Alzheimer’s disease (AD) is a leading cause of death for older adults in America and one of the principal causes of decline in quality of life for seniors living with the cognitive illness. The National Institute on Aging estimates that over 5 million Americans are living with AD and that number is expected to triple by 2050. Despite the prevalence and severity of the disease, failure to diagnose in the earliest stages occurs on a massive scale—in an estimated 40-80% of cases.
There is no cure for Alzheimer’s disease, but starting treatment as soon as possible can make a significant difference in slowing progression. Many primary care providers practice with the assumption that patients would rather not know they are in the early stages of AD—consequently, many of these clinicians do not conduct simple, inexpensive cognitive tests. One potential channel to address this issue is establishing a system of incentives for early screening procedures. In exploring this idea, “Early Detection and Treatment of Alzheimer’s Disease,” a runner-up in the Better Government Competition, proposes that the state create incentives for early detection through reimbursement at a rate of 150%, sponsoring training sessions, providing continuing education credits to participating staff, and creating a simple online platform for Medicaid billing.
The state of Wisconsin has implemented a policy based off of the work of the Wisconsin Alzheimer’s Institute, whose success serves as the source of inspiration for this proposal and has brought about widespread use of helpful tools in early detection: the animal naming screen and Cognistat. The animal naming screen, in which a patient names as many animals as they can remember in 60 seconds, can be conducted by personnel without an advanced degree. The Cognistat works as a second step for testing if a positive indicator comes from the animal name screen and requires more training to administer but is still relatively inexpensive. Early detection and subsequent treatment of AD, which can be achieved through the use of these simple preliminary tests, lowers the time spent in a nursing home by an average of 1.5 years.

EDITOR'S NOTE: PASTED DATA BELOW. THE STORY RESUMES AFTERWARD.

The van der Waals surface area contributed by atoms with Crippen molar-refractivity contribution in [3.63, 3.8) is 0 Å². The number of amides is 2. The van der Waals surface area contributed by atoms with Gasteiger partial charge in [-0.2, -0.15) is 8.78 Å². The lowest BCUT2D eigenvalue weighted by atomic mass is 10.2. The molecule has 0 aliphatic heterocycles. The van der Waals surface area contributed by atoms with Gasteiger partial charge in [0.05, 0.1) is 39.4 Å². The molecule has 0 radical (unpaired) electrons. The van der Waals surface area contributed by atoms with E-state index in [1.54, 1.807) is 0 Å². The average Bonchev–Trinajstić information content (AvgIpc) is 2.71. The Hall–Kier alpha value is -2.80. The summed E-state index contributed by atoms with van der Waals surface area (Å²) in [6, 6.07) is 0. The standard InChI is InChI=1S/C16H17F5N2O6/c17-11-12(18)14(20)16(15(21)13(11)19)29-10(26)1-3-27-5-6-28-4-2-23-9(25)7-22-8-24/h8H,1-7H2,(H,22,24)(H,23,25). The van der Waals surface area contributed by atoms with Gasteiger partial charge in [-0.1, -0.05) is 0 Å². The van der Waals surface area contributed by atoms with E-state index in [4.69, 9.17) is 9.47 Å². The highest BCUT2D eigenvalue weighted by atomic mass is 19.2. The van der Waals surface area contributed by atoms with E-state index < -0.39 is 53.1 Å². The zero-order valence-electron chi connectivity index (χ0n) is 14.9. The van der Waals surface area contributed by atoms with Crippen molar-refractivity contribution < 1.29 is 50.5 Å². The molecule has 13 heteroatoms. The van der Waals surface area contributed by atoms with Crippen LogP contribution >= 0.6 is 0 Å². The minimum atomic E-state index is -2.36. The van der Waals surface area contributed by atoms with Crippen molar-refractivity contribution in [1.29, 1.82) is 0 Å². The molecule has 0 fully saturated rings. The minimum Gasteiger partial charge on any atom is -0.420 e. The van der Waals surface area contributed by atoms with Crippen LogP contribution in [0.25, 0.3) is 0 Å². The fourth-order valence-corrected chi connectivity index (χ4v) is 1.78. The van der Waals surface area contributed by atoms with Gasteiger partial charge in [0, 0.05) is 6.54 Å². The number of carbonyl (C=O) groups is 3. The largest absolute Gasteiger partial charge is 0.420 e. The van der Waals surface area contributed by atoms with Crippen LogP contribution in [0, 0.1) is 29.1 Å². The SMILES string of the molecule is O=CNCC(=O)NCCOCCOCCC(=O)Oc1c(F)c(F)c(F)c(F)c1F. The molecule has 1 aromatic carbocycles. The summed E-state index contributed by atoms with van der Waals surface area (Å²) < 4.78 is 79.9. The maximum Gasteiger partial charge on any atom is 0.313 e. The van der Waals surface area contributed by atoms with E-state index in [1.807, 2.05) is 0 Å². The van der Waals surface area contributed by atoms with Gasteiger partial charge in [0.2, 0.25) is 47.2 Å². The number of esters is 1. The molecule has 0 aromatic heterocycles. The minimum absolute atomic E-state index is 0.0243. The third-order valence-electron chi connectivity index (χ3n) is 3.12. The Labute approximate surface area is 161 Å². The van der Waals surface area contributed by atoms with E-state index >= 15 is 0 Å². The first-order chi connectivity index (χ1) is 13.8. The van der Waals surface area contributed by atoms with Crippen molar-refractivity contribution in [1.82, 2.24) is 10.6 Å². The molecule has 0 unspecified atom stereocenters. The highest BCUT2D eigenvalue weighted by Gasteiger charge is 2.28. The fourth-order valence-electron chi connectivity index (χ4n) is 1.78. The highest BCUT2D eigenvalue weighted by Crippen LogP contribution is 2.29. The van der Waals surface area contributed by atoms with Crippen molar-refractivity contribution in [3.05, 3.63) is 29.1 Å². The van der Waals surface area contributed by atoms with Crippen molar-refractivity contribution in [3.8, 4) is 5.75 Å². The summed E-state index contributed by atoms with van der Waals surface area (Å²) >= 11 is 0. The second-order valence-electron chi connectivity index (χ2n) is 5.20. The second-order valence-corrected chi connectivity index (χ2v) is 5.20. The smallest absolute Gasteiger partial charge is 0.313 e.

The expected costs of each diagnosis is $2,530, which pales in comparison to the cost of the traditional diagnosis protocol of $5700 and even more so the cost of Alzheimer’s progressing with no intervention. In addition to the obvious human costs of Alzheimer’s, there are large fiscal costs associated with the disease. Even conservative estimates of the cost of the illness in the U.S. exceed two hundred billion dollars annually. AD patients incur costs 60% higher than those of non-AD patients in the Medicare program. Individuals with AD are also more likely than their non-AD counterparts to be placed in a nursing home facility, which make up 34.6% of state Medicaid spending nationwide.
The replication of Wisconsin’s policy in Massachusetts could potentially save the state millions in Medicaid costs. The positive results experienced in Wisconsin would only be multiplied in Massachusetts where Medicaid expenditures spent on long term care reached $4.63 billion in 2015, 2.5 times larger than Wisconsin’s.